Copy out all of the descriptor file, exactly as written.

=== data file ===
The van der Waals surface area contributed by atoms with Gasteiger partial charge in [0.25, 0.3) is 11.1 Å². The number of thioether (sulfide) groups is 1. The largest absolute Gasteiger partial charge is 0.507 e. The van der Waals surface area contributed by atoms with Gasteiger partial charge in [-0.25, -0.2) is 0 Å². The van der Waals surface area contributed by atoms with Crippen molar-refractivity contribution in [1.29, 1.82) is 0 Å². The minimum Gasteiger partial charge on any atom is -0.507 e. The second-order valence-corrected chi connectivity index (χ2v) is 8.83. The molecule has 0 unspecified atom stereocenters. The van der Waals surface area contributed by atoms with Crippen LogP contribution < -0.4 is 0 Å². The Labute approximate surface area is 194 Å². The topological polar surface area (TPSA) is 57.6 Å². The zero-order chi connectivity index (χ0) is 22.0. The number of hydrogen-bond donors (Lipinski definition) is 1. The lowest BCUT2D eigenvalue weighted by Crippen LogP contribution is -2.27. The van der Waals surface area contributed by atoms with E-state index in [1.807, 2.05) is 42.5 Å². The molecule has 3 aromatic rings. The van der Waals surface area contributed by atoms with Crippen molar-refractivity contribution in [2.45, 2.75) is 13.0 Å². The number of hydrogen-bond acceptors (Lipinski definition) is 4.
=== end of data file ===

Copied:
The van der Waals surface area contributed by atoms with Gasteiger partial charge in [0.25, 0.3) is 11.1 Å². The number of thioether (sulfide) groups is 1. The largest absolute Gasteiger partial charge is 0.507 e. The van der Waals surface area contributed by atoms with Gasteiger partial charge in [-0.25, -0.2) is 0 Å². The van der Waals surface area contributed by atoms with Crippen molar-refractivity contribution in [1.29, 1.82) is 0 Å². The minimum Gasteiger partial charge on any atom is -0.507 e. The second-order valence-corrected chi connectivity index (χ2v) is 8.83. The molecule has 0 unspecified atom stereocenters. The van der Waals surface area contributed by atoms with Crippen LogP contribution < -0.4 is 0 Å². The Labute approximate surface area is 194 Å². The topological polar surface area (TPSA) is 57.6 Å². The zero-order chi connectivity index (χ0) is 22.0. The number of hydrogen-bond donors (Lipinski definition) is 1. The lowest BCUT2D eigenvalue weighted by Crippen LogP contribution is -2.27. The van der Waals surface area contributed by atoms with E-state index in [1.807, 2.05) is 42.5 Å². The molecule has 3 aromatic rings. The van der Waals surface area contributed by atoms with Crippen molar-refractivity contribution in [2.45, 2.75) is 13.0 Å². The number of hydrogen-bond acceptors (Lipinski definition) is 4.